Having grown up in the Pacific Northwest I find something very comforting about the sound of rain. Loscil (Scott Morgan from Vancouver, British Columbia) was inspired by the ever ongoing downpour up there on “Endless Falls” and he includes field recordings of rainfall from his home to bookend the album, as well as weave into other tracks. It all works beautifully with the cover art – photographed by his four year old daughter Sadie from the backseat of the family car. Loscil delivers ambient soundscapes for quiet nights, rainy or otherwise, that are at times hypnotic, melancholic, reflective and thoughtful. Looped drones, subliminal melodies, modulated bass notes, all of it quietly gorgeous. The final track “The Making of Grief Point” features a long, intimate spoken word piece by Daniel Bejar that is brilliant and a little disturbing and the quiet thoughts and pulsing tones play off one another beautifully for the finale. (Listen/Download on iTunes).

11. Marconi Union: A Lost Connection

Having loved everything that Marconi Union has released previously, I listened to “A Lost Connection” for the first time with great anticipation and wasn’t disappointed. It’s their strongest set to date. The duo from Manchester, England, deliver minimal, introspective electronica that exists somewhere between post-rock and ambient music. Whatever it is, it’s deeply chilled and beautiful and the seven compositions here migrate between gentle twilight harmony and late night cold. Everything they do is about airtight production with haunting beauty, working the loveliest night light into every track. (Listen/Download on iTunes).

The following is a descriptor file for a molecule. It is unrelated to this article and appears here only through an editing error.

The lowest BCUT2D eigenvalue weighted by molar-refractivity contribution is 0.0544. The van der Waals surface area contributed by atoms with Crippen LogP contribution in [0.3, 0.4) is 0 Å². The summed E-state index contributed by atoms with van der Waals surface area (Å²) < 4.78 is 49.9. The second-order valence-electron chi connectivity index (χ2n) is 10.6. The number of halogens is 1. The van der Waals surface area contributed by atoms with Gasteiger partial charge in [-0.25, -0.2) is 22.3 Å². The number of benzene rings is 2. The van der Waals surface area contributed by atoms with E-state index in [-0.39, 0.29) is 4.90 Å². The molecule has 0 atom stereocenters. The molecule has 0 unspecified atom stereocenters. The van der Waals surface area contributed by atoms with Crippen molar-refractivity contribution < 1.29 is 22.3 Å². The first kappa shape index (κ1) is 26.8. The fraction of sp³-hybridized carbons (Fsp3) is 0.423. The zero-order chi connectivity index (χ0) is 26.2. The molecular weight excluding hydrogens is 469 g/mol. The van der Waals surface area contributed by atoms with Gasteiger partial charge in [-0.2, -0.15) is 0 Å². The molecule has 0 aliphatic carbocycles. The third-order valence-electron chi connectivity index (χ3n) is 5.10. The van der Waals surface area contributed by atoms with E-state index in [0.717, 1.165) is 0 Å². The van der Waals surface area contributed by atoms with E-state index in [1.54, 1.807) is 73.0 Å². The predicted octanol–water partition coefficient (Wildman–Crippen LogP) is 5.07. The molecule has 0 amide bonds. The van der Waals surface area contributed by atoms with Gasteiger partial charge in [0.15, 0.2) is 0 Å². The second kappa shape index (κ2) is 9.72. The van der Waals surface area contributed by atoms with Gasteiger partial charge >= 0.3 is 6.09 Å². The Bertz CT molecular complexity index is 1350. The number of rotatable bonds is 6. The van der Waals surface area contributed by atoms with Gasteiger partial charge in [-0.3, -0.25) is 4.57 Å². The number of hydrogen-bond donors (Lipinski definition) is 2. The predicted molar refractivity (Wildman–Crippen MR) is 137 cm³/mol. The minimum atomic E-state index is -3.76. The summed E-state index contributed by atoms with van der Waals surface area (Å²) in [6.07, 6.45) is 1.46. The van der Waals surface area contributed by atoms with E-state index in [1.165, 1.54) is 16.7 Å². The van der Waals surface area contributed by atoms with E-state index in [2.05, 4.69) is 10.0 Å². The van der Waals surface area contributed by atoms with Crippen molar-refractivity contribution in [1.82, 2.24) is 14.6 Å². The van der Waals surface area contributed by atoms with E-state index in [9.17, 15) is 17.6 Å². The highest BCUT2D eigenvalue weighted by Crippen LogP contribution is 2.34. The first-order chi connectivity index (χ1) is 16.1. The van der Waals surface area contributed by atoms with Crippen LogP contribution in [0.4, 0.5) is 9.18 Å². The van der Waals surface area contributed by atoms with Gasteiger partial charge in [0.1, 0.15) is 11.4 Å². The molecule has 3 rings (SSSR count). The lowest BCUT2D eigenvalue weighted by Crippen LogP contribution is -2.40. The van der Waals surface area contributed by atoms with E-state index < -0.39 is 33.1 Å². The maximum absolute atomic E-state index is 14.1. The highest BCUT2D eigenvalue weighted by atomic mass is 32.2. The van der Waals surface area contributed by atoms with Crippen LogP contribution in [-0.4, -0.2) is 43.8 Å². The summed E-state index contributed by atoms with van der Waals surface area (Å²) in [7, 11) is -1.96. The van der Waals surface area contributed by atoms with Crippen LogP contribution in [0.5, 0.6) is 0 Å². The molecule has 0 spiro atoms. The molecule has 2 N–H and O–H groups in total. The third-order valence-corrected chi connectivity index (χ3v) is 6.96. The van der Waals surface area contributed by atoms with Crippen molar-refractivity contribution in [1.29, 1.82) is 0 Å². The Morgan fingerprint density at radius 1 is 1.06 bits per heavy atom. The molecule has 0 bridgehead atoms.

12. Matthew Dear: Black City

Matthew Dear’s Black City is brilliantly produced and executed, but then Dear is the force behind Ghostly International, one of my favorite record labels. Black City conceptualizes a futuristic metropolis that never sleeps. Dear says, “Well, there’s a kind of timelessness to it in the sense that I don’t want things to run on a 24-hour clock. It seems like a city that’s always awake, maybe always dialled in electronically, and cannot be turned off. It’s this imaginary weird never-sleeping town. But yeah it’s full of lust, and love, and dark shadows. Weird things around the corner.” It sounds like that and “Little People (Black City” is one of my favorite dance tracks this year. These grooves are a dirty good time and the closing track “Gem” might just be the crown jewel in Black City’s crown. (Listen/Download on iTunes).

13. Midlake: The Courage of Others

Uhm, why isn’t Midlake selling out stadiums? I for one can totally see the masses smoking a doobie in the open air amphitheater, singing along with every freakin word, or maybe that’s just because they bring that old America 70’s rock sound back so beautifully that you can’t help but see it all come back with it. The musicianship, the harmonies, you just want to crank it up that early morning AM car radio and drive that Ventura Highway. Their new album expands on their rather somber, subtlely-layered, folk-infused Fleetwood Mac-y album rock sound. The lyrics, filled with vivid medieval imagery, are as cerebral as ever. The songs get better with repeated listens. The production is exquisitely warm with layers of acoustic guitar, vocal harmony, violin, and woodwind all coming through clear. (Listen/Download on iTunes).